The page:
Teen Poets Compete at City Slam Finals


Grace Jensen

Thea Rowe, a junior from Community, reads her first poem of the night. All poets drew numbers out of a hat right before the reading, and Rowe had drawn first.

There’s the announcement of the poet, with occasional trigger warnings, and then the long applause – the M.C. makes sure it continues until the poet sets foot on stage – but only when silence fills the space crowded with an eclectic mix of chairs and couches and people does everything truly start. It only takes a few words.

There are seventeen competing poets. Five judges. Thirty-one poems. One full room.

On Thursday, April 12, parents, poets, and the occasional curious onlooker filled the Neutral Zone for the Ann Arbor teen slam poetry finals. Nineteen poets had made it past preliminary round held at four high school; Thea Rowe, Andie Tappenden, Will Carroll, Martha Ribant, and Isabel Ratner were competing from Community. Ten of the 17 poets went on to the second round, and the six highest ranking poets of the night went on to become the Ann Arbor and Ypsilanti city slam poetry team. These poets will be representing the cities in a national youth poetry institute called Write to the City in Chicago in July.  

The subject matters of the poems varied greatly, but some common themes were present, such as???. “Being ill is more than broken bones and blood,” read Karley Misek to a chorus of snaps and cheers from her first round poem about anxiety. Mental health, ancestry and ethnicity, and womanhood were just some of the themes tackled eloquently in the three and a half minutes or less time limit for each poem.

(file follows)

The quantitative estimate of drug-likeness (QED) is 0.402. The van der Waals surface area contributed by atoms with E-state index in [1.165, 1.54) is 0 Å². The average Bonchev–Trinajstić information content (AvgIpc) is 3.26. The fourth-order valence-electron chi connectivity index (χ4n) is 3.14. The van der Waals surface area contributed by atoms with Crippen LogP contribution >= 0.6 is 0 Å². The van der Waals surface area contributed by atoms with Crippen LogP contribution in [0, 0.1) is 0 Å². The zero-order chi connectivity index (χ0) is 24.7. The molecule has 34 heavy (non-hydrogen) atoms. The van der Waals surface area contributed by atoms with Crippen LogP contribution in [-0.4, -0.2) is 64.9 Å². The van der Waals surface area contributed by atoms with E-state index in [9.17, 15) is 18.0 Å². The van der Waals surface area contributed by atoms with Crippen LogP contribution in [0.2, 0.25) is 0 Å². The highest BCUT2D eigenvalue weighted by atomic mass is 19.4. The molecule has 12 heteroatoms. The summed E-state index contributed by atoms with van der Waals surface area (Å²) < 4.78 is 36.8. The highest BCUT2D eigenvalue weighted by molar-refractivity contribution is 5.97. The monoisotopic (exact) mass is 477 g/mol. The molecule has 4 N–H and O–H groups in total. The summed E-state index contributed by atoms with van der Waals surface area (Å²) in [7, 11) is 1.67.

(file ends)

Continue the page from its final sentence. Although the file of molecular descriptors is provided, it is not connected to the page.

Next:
Martha Ribant is a freshman at Community who writes poetry in a legal pad from Mock Trial with a sharpie pen (she likes the way the ink flows). The city finals were only the second time she had read; she wrote the poem for the preliminary slam at Community the day of, only hours before. Going into the final slam, she was excited, but “mildly terrified.”

Ribant was mainly focused on being proud of what she puts out and expressing how much she cared about her topic of choice, in this case eating disorders.

She wanted her passion to come across to the audience, and passion was delivered in spades that night, across the stage from all poets. Through the intonation which varied from shouts to hesitant whispers, the words uttered through voices clogged with tears, and the pauses, where the silence filled the room so completely that one could a breath before the poetry resumes in full, the talent of the poets became increasingly clear.

And after each poem – sometimes during – there was thunderous applause.

The M.C. Alex Alaniz reiterated many times how the five judges had a difficult night ahead of them, but the final places were as such, from first to sixth place: Serena Varner from Washtenaw International High School, Thea Rowe from Community, Hasna Ghalib from Pioneer, Aldo Leopoldo Pando Girard from Pioneer, Anika Love from Skyline, and Karley Misek from Huron.